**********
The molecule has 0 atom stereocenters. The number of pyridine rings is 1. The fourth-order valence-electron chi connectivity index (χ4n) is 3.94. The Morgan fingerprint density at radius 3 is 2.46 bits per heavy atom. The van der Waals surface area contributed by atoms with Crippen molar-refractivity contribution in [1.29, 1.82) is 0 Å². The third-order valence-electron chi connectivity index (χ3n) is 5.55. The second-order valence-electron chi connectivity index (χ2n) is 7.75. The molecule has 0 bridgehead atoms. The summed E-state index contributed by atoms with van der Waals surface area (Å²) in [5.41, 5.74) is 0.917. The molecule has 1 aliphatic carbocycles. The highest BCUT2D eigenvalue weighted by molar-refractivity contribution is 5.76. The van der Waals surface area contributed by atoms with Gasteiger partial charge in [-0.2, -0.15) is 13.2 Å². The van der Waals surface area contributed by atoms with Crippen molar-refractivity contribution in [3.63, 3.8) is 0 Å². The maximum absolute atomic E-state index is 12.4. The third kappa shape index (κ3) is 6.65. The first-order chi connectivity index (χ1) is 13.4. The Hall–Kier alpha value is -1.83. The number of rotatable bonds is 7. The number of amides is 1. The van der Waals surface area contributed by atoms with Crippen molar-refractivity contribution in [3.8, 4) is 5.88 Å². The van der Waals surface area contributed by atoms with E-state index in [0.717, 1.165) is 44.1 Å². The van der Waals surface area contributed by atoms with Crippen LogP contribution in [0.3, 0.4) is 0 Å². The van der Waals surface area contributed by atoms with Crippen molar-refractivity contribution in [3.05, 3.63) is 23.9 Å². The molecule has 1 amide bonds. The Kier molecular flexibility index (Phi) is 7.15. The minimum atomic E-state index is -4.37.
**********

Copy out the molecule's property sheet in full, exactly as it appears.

The molecule has 0 atom stereocenters. The number of pyridine rings is 1. The fourth-order valence-electron chi connectivity index (χ4n) is 3.94. The Morgan fingerprint density at radius 3 is 2.46 bits per heavy atom. The van der Waals surface area contributed by atoms with Crippen molar-refractivity contribution in [1.29, 1.82) is 0 Å². The third-order valence-electron chi connectivity index (χ3n) is 5.55. The second-order valence-electron chi connectivity index (χ2n) is 7.75. The molecule has 0 bridgehead atoms. The summed E-state index contributed by atoms with van der Waals surface area (Å²) in [5.41, 5.74) is 0.917. The molecule has 1 aliphatic carbocycles. The highest BCUT2D eigenvalue weighted by molar-refractivity contribution is 5.76. The van der Waals surface area contributed by atoms with Gasteiger partial charge in [-0.2, -0.15) is 13.2 Å². The van der Waals surface area contributed by atoms with Crippen molar-refractivity contribution in [3.63, 3.8) is 0 Å². The maximum absolute atomic E-state index is 12.4. The third kappa shape index (κ3) is 6.65. The first-order chi connectivity index (χ1) is 13.4. The Hall–Kier alpha value is -1.83. The number of rotatable bonds is 7. The number of amides is 1. The van der Waals surface area contributed by atoms with Crippen molar-refractivity contribution in [3.8, 4) is 5.88 Å². The van der Waals surface area contributed by atoms with E-state index in [0.717, 1.165) is 44.1 Å². The van der Waals surface area contributed by atoms with Crippen LogP contribution in [0.3, 0.4) is 0 Å². The van der Waals surface area contributed by atoms with Crippen molar-refractivity contribution in [3.05, 3.63) is 23.9 Å². The molecule has 1 amide bonds. The Kier molecular flexibility index (Phi) is 7.15. The minimum atomic E-state index is -4.37.